Congratulations to Peter King for his Super Bowl preview (It's All on the Line, Feb. 4). The cover proclaimed that the answer to "Can the Giants Get to Brady?" would determine whether New York could upset the undefeated New England Patriots. King's analysis turned out to be spot-on accurate.
John M. Casteel, Traverse City, Mich.
This is an article from the Feb. 25, 2008 issue
I was pleasantly surprised to see a crossword in SPORTS ILLUSTRATED (PLAYERS, Feb. 4). I know it was a special Super Bowl puzzle, but I would like to see more of these in your magazine.
James McGlyn, Staten Island, N.Y.
My condolences to Kris Benson. When the four-letter answer to the clue for 55 across, "____ Benson," turned out not to be the major league pitcher but his self-promoting wife, Anna, it was clear which of the two did a better job of getting our attention.
Benjamin C. Dragon, Apalachin, N.Y.
Life is about choices. It seems from Gary Smith's article about NFL retirees haunting players' union director Gene Upshaw (Bitter Battle for the Old Guard, Feb. 4) that a lot of former players made bad choices professionally, financially and in life. That's tough, but that doesn't entitle them to expect a handout from the current NFL athletes. These former players sound like greedy, whiny teenage brats instead of dignified, mature men.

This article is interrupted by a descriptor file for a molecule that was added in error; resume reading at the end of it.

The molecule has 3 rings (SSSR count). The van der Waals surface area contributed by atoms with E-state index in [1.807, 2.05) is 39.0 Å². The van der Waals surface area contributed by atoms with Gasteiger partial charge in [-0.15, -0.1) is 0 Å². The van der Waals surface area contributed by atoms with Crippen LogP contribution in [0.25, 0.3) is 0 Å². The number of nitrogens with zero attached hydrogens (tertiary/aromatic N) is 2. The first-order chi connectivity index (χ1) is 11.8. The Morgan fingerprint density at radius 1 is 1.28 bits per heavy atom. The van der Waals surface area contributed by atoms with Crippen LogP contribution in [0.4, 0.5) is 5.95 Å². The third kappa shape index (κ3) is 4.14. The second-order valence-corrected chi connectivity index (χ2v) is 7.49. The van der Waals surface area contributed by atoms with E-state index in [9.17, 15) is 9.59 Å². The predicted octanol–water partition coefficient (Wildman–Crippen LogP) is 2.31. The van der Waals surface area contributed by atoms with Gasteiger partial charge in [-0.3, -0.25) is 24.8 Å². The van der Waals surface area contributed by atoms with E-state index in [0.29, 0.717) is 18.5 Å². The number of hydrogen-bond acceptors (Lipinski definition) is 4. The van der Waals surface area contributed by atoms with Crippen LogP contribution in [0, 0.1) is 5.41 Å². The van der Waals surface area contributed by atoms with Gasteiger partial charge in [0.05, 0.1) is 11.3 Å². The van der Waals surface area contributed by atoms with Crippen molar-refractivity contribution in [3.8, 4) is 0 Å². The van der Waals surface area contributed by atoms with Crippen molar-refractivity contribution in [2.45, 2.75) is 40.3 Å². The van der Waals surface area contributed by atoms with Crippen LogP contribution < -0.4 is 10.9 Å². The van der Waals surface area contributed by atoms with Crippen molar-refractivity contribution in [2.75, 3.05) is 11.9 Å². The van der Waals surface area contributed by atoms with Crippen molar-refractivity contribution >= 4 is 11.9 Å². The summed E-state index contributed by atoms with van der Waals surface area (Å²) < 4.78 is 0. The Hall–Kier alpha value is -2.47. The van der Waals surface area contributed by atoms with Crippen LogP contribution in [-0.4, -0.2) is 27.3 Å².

David James, Norwood, Mass.
As a proud retired member of the United Auto Workers union, I have benefited from the solidarity of a real union. With the medical and pension benefits I have today, I can thank goodness I was only a factory worker and not an NFL player.
Wayne Norlander, Bogota, N.J.
This article should quiet those who question NFL salaries. Imagine working your whole life for a career that might last six years or less, and that could leave you crippled and addled by the time you reach age 50. I'm not sure these players have such a great deal after all.
Jonathan Potts, Pittsburgh
As a Canadian, it struck me that if your country had a universal health care system such as ours, many of these players would be spared financial difficulties.
Joel Weinstein, Toronto
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